LSOH 06There are also a large number of ensemble and crew parts that help this whole thing come together.  No less than 4 people (Meg McGuire, Kaiya McGuire, Katie Lundeen, and Laura Nelson) were tasked with “manipulation” for the various stages of Audrey II’s growth.  Katie Thomas, Olga Panchuk, Tommy Mikkelson, Brooke Pesch, Katroya Weston, and Walter Lawson rounded out the onstage roles, and they all brought an energy to their stage moments that contributed to the final tableau.  Each played a street person in “Downtown” and then later came back in other roles during “The Meek Shall Inherit,” and I appreciated that they all put development work into the different characters they were playing.  No one treated bluffed their way through and the contributed spirited ensemble performances.

Music Director Katie Thomas coached strong vocal performances out of the cast and, mic issues notwithstanding, the show overall had a fun and campy quality that I very much enjoyed.  Thomas played the keyboard and was supported by Don Craig on reeds and flute, Mitch Geiger on drums, and Spencer Black on guitar.

LSOH 05And those plants.  The smallest Audrey was a rather basic puppet with a fun little growth feature, but it was amazingly detailed and very effective on stage.  The second stage Audrey 2, a larger hand puppet that Feldman wore as part of his costume during “Don’t It Go To Show You Never Know” had a couple of strange features (the floppy fake hand needed some wire to keep it stiff!) but Feldman manipulated it expertly without missing a beat of the song.  And the final two plants are absolute showstoppers.  In a recent photo shoot (galleries coming soon!) I actually had the chance to go up on stage and take photos with the plants and a lot of the tricks used to make them are actually really simple, but they create these absolutely stunning set pieces.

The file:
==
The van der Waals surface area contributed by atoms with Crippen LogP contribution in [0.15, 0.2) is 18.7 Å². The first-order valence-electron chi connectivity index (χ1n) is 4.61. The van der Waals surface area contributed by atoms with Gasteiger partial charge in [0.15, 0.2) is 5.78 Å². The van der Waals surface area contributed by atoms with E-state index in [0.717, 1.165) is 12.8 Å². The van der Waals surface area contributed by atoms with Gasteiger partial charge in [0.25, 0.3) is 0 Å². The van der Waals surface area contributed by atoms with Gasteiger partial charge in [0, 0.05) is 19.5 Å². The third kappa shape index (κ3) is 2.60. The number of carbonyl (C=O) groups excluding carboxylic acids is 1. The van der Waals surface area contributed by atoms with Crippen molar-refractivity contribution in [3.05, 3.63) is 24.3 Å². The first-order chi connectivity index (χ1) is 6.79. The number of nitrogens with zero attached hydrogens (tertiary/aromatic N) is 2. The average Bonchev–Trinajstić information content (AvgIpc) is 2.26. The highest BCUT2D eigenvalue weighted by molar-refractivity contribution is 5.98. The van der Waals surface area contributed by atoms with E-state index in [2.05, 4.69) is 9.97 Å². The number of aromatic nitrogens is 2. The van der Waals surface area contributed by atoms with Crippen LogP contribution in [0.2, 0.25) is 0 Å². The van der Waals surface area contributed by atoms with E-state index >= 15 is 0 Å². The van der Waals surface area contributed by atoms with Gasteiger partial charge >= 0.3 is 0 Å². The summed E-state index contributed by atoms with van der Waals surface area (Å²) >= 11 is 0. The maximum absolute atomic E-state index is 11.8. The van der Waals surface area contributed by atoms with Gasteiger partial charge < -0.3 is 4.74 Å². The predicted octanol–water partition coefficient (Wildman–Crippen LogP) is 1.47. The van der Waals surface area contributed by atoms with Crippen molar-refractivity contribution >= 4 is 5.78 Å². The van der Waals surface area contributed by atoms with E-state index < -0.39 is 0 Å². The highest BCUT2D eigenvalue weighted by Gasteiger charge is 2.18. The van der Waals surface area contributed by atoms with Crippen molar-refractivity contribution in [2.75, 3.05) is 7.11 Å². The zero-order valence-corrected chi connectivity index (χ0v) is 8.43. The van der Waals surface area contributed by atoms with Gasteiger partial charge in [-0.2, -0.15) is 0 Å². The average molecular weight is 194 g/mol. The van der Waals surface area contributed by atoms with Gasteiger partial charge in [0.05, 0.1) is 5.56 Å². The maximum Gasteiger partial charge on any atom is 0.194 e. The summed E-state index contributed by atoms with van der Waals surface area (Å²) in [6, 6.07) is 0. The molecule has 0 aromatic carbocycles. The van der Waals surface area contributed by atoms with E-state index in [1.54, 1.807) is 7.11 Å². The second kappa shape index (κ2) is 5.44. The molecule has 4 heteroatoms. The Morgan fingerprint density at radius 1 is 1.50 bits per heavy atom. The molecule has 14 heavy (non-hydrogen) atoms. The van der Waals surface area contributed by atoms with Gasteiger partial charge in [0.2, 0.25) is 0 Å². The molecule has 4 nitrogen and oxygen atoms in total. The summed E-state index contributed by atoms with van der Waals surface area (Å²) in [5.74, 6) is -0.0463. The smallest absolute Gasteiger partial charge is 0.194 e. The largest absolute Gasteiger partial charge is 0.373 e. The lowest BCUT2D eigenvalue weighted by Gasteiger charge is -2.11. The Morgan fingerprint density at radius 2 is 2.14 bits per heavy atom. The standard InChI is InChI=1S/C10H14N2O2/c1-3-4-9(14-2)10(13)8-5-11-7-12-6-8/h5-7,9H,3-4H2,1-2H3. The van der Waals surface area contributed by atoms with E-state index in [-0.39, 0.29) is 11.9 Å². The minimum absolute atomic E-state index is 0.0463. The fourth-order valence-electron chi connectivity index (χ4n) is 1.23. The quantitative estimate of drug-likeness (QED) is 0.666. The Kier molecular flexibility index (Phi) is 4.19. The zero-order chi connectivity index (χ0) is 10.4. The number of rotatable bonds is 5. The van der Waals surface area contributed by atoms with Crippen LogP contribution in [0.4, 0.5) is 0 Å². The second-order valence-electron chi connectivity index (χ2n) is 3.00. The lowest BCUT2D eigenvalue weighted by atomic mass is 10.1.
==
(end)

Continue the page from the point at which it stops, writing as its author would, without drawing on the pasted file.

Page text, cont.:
Now let’s talk about the ending.  This whole thing has been pretty spoiler-y already (hence my passive-aggressive spoiler alert at the beginning!) but we’re about to go there.

I honestly didn’t know the “real” ending of this movie until a couple of years ago when I saw Chris Berg direct the show for East Grand Forks High.  I was raised on the movie, and the movie had a Hollywood happy ending!  So when I saw the stage production, I was blown away, and “Don’t Feed The Plants” quickly became my absolute favorite number in the show.  I was even more tickled when I bought the Bluray last year and found that they had actually filmed the original ending back in ’86, and it was included with the film!  And this is no cheesy “alternate ending” with 2 lines that are different; this is a full almost 20 minutes of additional music and animatronic plants!  It’s really amazing – you should seriously see it if you get the chance!  In addition to the final number, I also really appreciate Audrey’s reprise of “Somewhere That’s Green” as it colors her death with the sort of sweetness and optimism that was lurking all along beneath the leopard print and black eyes.

(I’ve included a low quality recreation I found on YouTube that obviously predates the DVD)

The cast really played up the camp for the ending, and everyone, ensemble included, was decked out in their undead best to remind the audience of the dangers of their local flora…as well as the dangers in their own ambitions!  Casey Paradies, the show’s director, put together a fun and joyful show for this season’s closer.

There are still three performances left to catch this show, and you don’t want to wait for Saturday night – these shows are Wednesday, Thursday, and closing on Friday!  All 3 shows are at 7:30, and final weeks at the Fire Hall have a tendency to sell out, so I’d call ahead for tickets to make sure you get the chance to see this fabulous show.  And whatever you do, don’t feed the plants!